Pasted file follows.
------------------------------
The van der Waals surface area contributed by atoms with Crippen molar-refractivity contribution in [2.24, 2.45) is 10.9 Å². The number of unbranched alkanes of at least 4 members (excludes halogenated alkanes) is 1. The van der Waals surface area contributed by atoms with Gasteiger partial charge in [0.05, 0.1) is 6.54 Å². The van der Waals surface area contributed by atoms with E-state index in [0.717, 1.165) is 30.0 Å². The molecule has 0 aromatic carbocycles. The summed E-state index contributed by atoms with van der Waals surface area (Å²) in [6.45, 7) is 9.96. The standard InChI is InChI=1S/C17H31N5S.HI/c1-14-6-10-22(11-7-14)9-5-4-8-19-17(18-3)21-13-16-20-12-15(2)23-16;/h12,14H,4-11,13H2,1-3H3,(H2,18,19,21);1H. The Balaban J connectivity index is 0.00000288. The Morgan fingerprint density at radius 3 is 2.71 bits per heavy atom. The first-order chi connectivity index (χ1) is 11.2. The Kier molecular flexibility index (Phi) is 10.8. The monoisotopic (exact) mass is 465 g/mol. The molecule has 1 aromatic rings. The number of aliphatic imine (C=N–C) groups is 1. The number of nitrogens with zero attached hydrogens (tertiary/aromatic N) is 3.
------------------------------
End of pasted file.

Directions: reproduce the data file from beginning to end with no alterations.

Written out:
The van der Waals surface area contributed by atoms with Crippen molar-refractivity contribution in [2.24, 2.45) is 10.9 Å². The number of unbranched alkanes of at least 4 members (excludes halogenated alkanes) is 1. The van der Waals surface area contributed by atoms with Gasteiger partial charge in [0.05, 0.1) is 6.54 Å². The van der Waals surface area contributed by atoms with E-state index in [0.717, 1.165) is 30.0 Å². The molecule has 0 aromatic carbocycles. The summed E-state index contributed by atoms with van der Waals surface area (Å²) in [6.45, 7) is 9.96. The standard InChI is InChI=1S/C17H31N5S.HI/c1-14-6-10-22(11-7-14)9-5-4-8-19-17(18-3)21-13-16-20-12-15(2)23-16;/h12,14H,4-11,13H2,1-3H3,(H2,18,19,21);1H. The Balaban J connectivity index is 0.00000288. The Morgan fingerprint density at radius 3 is 2.71 bits per heavy atom. The first-order chi connectivity index (χ1) is 11.2. The Kier molecular flexibility index (Phi) is 10.8. The monoisotopic (exact) mass is 465 g/mol. The molecule has 1 aromatic rings. The number of aliphatic imine (C=N–C) groups is 1. The number of nitrogens with zero attached hydrogens (tertiary/aromatic N) is 3.